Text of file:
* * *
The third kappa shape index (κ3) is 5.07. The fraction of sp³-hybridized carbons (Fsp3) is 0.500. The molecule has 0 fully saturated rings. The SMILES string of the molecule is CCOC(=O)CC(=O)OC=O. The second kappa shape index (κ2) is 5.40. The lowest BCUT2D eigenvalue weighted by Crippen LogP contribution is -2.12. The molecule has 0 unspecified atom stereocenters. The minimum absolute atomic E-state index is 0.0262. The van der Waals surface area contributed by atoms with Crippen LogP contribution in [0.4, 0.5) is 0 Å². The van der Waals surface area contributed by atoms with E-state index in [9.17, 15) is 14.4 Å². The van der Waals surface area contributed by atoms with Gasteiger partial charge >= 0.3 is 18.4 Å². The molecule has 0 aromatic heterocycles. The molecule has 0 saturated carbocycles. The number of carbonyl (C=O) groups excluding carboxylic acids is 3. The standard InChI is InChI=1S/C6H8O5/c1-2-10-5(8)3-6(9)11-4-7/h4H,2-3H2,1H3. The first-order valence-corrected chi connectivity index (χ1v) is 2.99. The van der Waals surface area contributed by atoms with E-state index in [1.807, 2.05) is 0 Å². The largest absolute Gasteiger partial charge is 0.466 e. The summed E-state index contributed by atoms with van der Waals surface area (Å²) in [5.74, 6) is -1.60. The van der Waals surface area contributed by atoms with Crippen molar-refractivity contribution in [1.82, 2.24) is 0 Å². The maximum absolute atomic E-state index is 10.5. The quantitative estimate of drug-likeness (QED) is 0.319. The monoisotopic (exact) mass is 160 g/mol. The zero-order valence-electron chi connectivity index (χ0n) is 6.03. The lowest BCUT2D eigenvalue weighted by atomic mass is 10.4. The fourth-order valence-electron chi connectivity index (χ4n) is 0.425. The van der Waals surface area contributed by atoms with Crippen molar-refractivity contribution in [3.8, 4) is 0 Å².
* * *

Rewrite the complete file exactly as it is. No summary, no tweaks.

The third kappa shape index (κ3) is 5.07. The fraction of sp³-hybridized carbons (Fsp3) is 0.500. The molecule has 0 fully saturated rings. The SMILES string of the molecule is CCOC(=O)CC(=O)OC=O. The second kappa shape index (κ2) is 5.40. The lowest BCUT2D eigenvalue weighted by Crippen LogP contribution is -2.12. The molecule has 0 unspecified atom stereocenters. The minimum absolute atomic E-state index is 0.0262. The van der Waals surface area contributed by atoms with Crippen LogP contribution in [0.4, 0.5) is 0 Å². The van der Waals surface area contributed by atoms with E-state index in [9.17, 15) is 14.4 Å². The van der Waals surface area contributed by atoms with Gasteiger partial charge >= 0.3 is 18.4 Å². The molecule has 0 aromatic heterocycles. The molecule has 0 saturated carbocycles. The number of carbonyl (C=O) groups excluding carboxylic acids is 3. The standard InChI is InChI=1S/C6H8O5/c1-2-10-5(8)3-6(9)11-4-7/h4H,2-3H2,1H3. The first-order valence-corrected chi connectivity index (χ1v) is 2.99. The van der Waals surface area contributed by atoms with E-state index in [1.807, 2.05) is 0 Å². The largest absolute Gasteiger partial charge is 0.466 e. The summed E-state index contributed by atoms with van der Waals surface area (Å²) in [5.74, 6) is -1.60. The van der Waals surface area contributed by atoms with Crippen molar-refractivity contribution in [1.82, 2.24) is 0 Å². The maximum absolute atomic E-state index is 10.5. The quantitative estimate of drug-likeness (QED) is 0.319. The monoisotopic (exact) mass is 160 g/mol. The zero-order valence-electron chi connectivity index (χ0n) is 6.03. The lowest BCUT2D eigenvalue weighted by atomic mass is 10.4. The fourth-order valence-electron chi connectivity index (χ4n) is 0.425. The van der Waals surface area contributed by atoms with Crippen molar-refractivity contribution in [3.8, 4) is 0 Å².